A long time ago, in a faraway diocese, at a public reception, a woman engaged me in conversation to lodge some complaints about the Church. Her particular grievance was that the religious education program at her parish was below par and that her kids weren’t learning anything about the faith. “They don’t even know how to say the Our Father or the Hail Mary; they can’t name the Ten Commandments or Seven Sacraments,” she lamented.
My response: “Ma’am, our religious education programs could probably be improved, but in fact, if your kids don’t know their prayers, the Commandments or the Sacraments, that’s your fault. You should be teaching them those things at home.”
Thus ended our conversation.
I thought of that encounter recently when I read what Pope Francis said to parents as he was baptizing their babies in the Sistine Chapel. There the Holy Father said: “You ask for faith from the Church for your children, and today they will receive from the Holy Spirit the gift of faith in their hearts . . . But faith is transmitted and this is done at home.”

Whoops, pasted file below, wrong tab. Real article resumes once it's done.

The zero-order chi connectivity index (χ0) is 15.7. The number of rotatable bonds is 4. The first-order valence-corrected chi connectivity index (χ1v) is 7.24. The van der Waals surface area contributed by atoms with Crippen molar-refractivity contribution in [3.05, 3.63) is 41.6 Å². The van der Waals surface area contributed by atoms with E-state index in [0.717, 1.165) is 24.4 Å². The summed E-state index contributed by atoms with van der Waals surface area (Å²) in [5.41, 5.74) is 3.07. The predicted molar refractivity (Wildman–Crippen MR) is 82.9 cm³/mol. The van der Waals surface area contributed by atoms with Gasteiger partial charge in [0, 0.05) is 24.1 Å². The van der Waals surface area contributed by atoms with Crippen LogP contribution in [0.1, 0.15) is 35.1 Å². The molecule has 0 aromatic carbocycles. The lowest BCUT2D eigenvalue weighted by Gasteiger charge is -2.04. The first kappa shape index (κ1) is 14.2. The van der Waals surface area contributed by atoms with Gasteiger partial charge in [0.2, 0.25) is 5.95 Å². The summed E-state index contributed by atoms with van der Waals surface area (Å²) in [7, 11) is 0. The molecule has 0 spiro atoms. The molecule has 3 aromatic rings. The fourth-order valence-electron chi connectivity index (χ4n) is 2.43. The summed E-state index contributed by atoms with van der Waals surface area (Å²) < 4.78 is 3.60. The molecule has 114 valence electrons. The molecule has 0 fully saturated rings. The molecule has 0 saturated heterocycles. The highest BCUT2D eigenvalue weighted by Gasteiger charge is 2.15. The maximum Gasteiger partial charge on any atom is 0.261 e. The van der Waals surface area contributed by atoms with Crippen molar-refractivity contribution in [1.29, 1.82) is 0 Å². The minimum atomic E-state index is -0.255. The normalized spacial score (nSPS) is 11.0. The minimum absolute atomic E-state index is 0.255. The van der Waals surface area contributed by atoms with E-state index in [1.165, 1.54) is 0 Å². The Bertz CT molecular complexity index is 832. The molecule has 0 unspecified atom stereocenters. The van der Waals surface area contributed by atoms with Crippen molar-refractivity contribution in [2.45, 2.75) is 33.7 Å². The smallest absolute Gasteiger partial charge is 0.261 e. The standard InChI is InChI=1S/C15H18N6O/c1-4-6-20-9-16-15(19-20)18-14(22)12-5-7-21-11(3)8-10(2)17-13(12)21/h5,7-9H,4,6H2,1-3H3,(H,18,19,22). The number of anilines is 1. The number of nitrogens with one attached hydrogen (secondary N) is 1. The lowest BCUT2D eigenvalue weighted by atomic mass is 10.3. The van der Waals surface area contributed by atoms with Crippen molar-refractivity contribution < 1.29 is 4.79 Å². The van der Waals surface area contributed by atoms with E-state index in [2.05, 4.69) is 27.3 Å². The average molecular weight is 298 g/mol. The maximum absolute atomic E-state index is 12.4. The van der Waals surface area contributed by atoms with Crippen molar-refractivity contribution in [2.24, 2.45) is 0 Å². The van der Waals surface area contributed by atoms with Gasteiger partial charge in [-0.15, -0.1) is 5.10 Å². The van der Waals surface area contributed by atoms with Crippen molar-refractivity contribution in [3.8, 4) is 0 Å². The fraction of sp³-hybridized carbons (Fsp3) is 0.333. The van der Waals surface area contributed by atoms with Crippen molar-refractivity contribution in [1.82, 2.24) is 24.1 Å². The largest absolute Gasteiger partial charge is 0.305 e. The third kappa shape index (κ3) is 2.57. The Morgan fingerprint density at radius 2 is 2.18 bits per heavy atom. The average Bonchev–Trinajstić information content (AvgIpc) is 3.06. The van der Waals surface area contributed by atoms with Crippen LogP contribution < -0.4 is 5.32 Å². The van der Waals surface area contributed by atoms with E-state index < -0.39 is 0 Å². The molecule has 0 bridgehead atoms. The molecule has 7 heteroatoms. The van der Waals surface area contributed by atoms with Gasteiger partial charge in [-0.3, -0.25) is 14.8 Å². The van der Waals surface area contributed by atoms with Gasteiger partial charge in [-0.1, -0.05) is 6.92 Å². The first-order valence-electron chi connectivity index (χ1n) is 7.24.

The Pope highlights the truth that the transmission of the faith to children is, first and always, the obligation of parents. As surely as they feed their children with food from the table, so too must they feed them with spiritual nourishment.
It’s the solemn promise parents make when they present their children for Baptism. There the priest states: “In asking to have your children baptized you are accepting the responsibility of training them in the practice of the faith. Do you clearly understand what you are undertaking?” And the parents respond: “We do.” It’s a promise parents fulfill not only by their words, of course, but also by setting a good example in practicing their faith.
The basic prayers of our faith, and the core beliefs of the Church are learned first of all at home. And just as important as these doctrinal elements are the essentials of the Christian moral life: compassion for the poor, respect for life, honesty, chastity, humility, generosity, and forgiveness, among others. Make no mistake – it’s within the sacred precincts of the Christian home that the imitation of Christ must begin to take hold.
Something to think about: Do your (grand)children know the Our Father, the Hail Mary, the Ten Commandments and the Seven Sacraments?